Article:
There was widespread speculation that when the new tax laws went into effect in 2017, and large tech companies could repatriate large sums of their money stored offshore, we would start to see a wave of M&A activity, and sure enough that’s happened.

As Box CEO Aaron Levie pointed out on Twitter, it also shows that if you can develop a best-of-breed tool that knocks off the existing dominant tool set, you can build a multibillion-dollar company. We have seen this over and over, maybe not $15 billion companies, but substantial companies with multibillion-dollar price tags.

Last year alone we saw 10 deals that equaled $87 billion, with the biggest prize going to IBM when it bought Red Hat for a cool $34 billion, but even that wasn’t the biggest enterprise deal we could track down. In fact, we decided to compile a list of the biggest enterprise deals ever, so you could get a sense of where today’s deal fits.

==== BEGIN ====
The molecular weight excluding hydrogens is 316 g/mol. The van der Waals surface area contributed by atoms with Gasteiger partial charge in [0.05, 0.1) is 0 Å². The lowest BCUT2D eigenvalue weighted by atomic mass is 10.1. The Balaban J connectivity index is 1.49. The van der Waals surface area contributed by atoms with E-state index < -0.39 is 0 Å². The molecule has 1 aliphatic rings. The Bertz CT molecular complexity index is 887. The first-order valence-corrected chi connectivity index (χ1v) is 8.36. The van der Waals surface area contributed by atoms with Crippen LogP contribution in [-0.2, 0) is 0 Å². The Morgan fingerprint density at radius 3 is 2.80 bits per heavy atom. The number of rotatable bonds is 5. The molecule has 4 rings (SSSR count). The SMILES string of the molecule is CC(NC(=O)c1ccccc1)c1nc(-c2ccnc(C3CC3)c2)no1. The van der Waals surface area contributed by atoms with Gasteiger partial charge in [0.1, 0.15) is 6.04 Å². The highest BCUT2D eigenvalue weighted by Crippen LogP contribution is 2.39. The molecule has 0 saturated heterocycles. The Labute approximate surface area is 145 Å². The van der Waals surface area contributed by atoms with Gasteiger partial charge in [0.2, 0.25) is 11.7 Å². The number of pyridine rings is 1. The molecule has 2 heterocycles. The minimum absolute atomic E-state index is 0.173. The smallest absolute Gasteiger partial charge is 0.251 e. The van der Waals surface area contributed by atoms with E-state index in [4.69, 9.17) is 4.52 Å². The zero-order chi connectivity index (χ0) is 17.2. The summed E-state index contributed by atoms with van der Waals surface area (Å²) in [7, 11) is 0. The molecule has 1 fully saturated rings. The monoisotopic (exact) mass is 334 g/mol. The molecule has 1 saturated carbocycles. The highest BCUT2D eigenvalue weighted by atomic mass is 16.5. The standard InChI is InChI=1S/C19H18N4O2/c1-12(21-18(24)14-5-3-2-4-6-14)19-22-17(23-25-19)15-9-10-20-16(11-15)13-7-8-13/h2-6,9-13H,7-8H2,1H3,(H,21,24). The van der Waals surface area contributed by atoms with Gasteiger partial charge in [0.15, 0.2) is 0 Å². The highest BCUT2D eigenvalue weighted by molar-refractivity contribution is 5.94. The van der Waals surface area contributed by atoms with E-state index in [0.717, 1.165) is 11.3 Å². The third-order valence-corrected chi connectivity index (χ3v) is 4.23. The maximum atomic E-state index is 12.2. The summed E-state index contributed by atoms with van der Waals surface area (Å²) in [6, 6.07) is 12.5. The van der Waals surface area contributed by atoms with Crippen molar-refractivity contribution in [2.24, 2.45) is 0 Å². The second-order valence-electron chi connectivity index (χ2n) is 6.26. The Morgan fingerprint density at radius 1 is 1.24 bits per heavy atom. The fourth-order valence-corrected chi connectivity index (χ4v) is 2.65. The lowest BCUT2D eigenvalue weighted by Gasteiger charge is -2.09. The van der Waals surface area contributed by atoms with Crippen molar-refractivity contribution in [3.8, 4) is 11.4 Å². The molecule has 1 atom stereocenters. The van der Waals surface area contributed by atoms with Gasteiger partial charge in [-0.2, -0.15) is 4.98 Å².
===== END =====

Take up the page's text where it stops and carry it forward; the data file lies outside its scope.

Salesforce buys MuleSoft for $6.5 billion in 2018

At the time, this was the biggest deal Salesforce had ever done — until today. While the company has been highly acquisitive over the years, it had tended to keep the deals fairly compact for the most part, but it wanted MuleSoft to give it access to enterprise data wherever, it lived and it was willing to pay for it.

Microsoft buys GitHub for $7.5 billion in 2018

Not to be outdone by its rival, Microsoft opened its wallet almost exactly a year ago and bought GitHub for a hefty $7.5 billion. There was some hand-wringing in the developer community at the time, but so far, Microsoft has allowed the company to operate as an independent subsidiary.

SAP buys Qualtrics for $8 billion in 2018